News & Blog

01/09/2016

My Baby is having a Wife in the Car! – How musicians deal with performance pressure

By Nick Parnell

 

Those were the words I blurted out to 000 as I pulled over in front of the Adelaide Festival Centre while my wife Ellie miraculously self-delivered our new baby daughter in the car on the way to hospital. My heart was racing, my hands were shaking and I couldn’t think straight – a classic sign of adrenaline kicking in. As I looked over to the passenger seat, Ellie was sitting there calmly with a newborn in her arms. “Is she breathing?” I blurted out. “Oh…, the cord is wrapped around her neck” Ellie completely calmly replies as she unwraps it. What!? But then we heard the faintest cries and all was well.

That incident has caused me to reflect on how as a musician I deal with pressure. I’ve become pretty good these days at dealing with the nerves most performers feel as they take to the stage. But I know many people for whom it is crippling. So how do musicians develop the mental toughness to get up in front of well-listened audiences and play thousands of notes (often from memory) in an emotionally and musically compelling fashion without crumbling?

Well, to understand the secret we must return to the beginning of that sunny December day when I found myself in that unimaginable situation of my wife Ellie giving birth in our car.

With the birth of our first child two and half years ago, we only just made it to the hospital in time – 30mins to spare to be precise. So we were determined to arrive with plenty of time for our new child’s birth. This is how the day unfolded:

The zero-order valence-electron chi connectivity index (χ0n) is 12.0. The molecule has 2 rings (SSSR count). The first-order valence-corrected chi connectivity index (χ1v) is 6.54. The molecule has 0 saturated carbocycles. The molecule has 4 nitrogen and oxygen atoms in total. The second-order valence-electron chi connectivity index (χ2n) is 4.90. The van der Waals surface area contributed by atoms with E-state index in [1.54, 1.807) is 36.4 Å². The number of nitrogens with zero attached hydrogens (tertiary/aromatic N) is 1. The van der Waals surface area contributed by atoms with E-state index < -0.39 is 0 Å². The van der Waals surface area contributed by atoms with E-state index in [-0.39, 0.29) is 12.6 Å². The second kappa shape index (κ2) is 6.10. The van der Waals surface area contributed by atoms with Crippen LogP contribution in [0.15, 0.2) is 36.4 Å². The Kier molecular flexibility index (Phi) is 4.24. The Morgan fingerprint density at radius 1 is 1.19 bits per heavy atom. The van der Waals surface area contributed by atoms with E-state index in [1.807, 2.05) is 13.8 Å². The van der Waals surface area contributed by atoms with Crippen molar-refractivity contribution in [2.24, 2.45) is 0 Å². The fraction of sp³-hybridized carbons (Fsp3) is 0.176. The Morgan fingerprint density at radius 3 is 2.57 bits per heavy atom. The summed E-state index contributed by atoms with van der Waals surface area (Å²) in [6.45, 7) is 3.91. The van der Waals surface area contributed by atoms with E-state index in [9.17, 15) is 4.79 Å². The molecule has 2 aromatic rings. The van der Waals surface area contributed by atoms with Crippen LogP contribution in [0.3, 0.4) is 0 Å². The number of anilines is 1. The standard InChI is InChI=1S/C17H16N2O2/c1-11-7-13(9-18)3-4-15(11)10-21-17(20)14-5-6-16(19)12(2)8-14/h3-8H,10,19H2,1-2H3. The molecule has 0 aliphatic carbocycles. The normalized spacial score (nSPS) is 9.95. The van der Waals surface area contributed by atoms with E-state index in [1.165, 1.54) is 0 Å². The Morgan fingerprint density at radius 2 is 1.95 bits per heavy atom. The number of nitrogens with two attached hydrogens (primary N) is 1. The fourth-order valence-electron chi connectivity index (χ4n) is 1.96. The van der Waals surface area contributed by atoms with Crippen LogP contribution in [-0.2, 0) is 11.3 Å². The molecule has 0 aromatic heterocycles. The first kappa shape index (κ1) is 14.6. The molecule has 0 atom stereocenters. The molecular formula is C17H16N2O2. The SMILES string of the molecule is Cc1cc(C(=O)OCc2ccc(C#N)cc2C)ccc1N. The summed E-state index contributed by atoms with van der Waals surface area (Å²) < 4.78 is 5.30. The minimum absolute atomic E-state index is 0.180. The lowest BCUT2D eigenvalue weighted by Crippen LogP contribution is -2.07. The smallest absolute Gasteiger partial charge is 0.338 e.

9am – The midwife drops around to our house and checks Ellie out. “You’re not in labour” is the verdict. “Really?” I think. Then why is Ellie groaning a lot – I know I’m not the world’s greatest chef but surely those baked potatoes with sweet chilli sauce I cooked last night weren’t that bad? “It will probably be another week or two” the midwife advises us. So we resume our normal activities.

9:55am – Ellie is starting to make very unusual noises that reminded me of working in the paddocks of my parents’ sheep station. I’m now getting very concerned.

10:00am – I call the hospital and put Ellie on the phone to the midwife. Ellie can hardly talk. The midwife advises us “Something might be happening, but something might not be happening too”. Great advice – thanks!

10:05 – I make an executive decision -we are going to the hospital right NOW.

10:09 – As Ellie tries to get in the car, she announces that she can’t sit down. “Just get in there Ellie and put your seat belt on” I say in a panic. My heart rate doubles. To complicate matters, a courier turns up in a big truck to deliver some mallets I had ordered online. This 19 year old guy looks slightly freaked out as I tell him I can’t sign for the package now as my wife has just gone into labour.

10:13- Driving down Greenhill Road Ellie is very distressed. I’m telling myself “just focus on driving and don’t have a crash!”

10:22 – Its getting really bad now. Ellie is now screaming like a character out of the movie Alien. We are stuck in traffic on King William Road right in the heart of the city. I’m wondering if people in the cars next to us can hear the screaming.